X-Devian. The New Technologies To The People System

Daniel G. Andújar

20 April 2003

Interactive installation

X-Devian and the Reprogramming of Free Software Culture.

Although the use of free and open source software is becoming more widespread among non-specialist users all over the world, its potential to inform changes in culture outside the computer context is still in the early stages of development. The project X-Devian. The New Technologies to the People System by Daniel Garcia Andujar is one of the most elaborate examples within contemporary art of how that potential could be explored, put into critical and imaginative play. The project revolves around the operating system, X-Devian, a ‘redesigned’ version of a current Linux distribution. Through its multi-level installation format involving videos, objects, website, computer hardware, manuals, imagery, ‘code graffiti’, information, abstraction and fiction, the project presents free and open source software as a cultural discourse, rather than just a technical language. The point being that that discourse needs development, just as much as the software itself. The installation functions as a both conceptual and practical interface to free and open source software encouraging engagement through ideas of culture, specifically a culture where things are done together for a common non-proprietary good. It removes free and open source software from the ghetto of programming code and connects it to a network of assemblages of human reflection, expression and agency. Thereby, X-Devian turns free and open source software into a progressive tool to reprogram the use and understanding of computers as well as social culture at large.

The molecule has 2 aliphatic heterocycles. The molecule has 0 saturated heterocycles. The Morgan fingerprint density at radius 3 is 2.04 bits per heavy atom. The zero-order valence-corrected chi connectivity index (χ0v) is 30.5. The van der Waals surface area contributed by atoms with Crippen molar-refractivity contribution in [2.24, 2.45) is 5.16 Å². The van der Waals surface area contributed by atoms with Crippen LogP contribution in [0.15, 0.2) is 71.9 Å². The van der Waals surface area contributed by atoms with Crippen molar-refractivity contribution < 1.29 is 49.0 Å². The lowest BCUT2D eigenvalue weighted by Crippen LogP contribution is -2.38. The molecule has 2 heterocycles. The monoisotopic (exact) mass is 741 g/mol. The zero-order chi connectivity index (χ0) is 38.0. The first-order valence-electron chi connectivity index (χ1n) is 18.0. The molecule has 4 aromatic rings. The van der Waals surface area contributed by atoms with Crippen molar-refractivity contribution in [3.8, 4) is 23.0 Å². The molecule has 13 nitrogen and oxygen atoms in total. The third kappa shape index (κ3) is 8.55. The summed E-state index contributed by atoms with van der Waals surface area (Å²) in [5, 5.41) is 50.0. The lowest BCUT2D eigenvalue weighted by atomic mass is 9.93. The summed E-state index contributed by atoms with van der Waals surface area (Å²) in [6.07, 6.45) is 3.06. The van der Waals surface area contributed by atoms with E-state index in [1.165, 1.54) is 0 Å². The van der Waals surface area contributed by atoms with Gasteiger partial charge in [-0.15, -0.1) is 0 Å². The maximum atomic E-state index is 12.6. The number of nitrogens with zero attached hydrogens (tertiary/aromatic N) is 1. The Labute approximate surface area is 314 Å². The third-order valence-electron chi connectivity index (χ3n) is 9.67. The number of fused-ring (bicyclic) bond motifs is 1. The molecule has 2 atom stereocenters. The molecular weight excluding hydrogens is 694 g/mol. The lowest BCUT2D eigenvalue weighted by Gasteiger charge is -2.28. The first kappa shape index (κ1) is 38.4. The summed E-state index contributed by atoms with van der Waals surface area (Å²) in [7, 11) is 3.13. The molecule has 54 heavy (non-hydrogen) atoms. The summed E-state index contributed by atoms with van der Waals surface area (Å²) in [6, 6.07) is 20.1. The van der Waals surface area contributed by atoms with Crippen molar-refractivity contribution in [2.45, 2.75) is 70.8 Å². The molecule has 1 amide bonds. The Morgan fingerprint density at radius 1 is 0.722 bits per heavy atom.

Art historically X-Devian connects to the tradition of conceptual art and its interest in the aesthetics of political discourse, while mixing it with appropriation tactics of pop art and the virtualities of net art to allow for all sort of ironies and complexities. Thus the project eloquently demonstrates that contemporary art’s engagement with issues of technology need not result in computer formalism or fetishism. On the contrary, seen as a radical cultural program technology, and in particular free and open source software, can contribute to the development of contemporary art’s general involvement with issues of social relations and of cultural production run by algorithms of generosity and participation rather than by the omnipresent logics of property. Few artists are able to realise this potential with as much conviction and promise as Daniel Garcia Andujar.

Lillemose, Jacob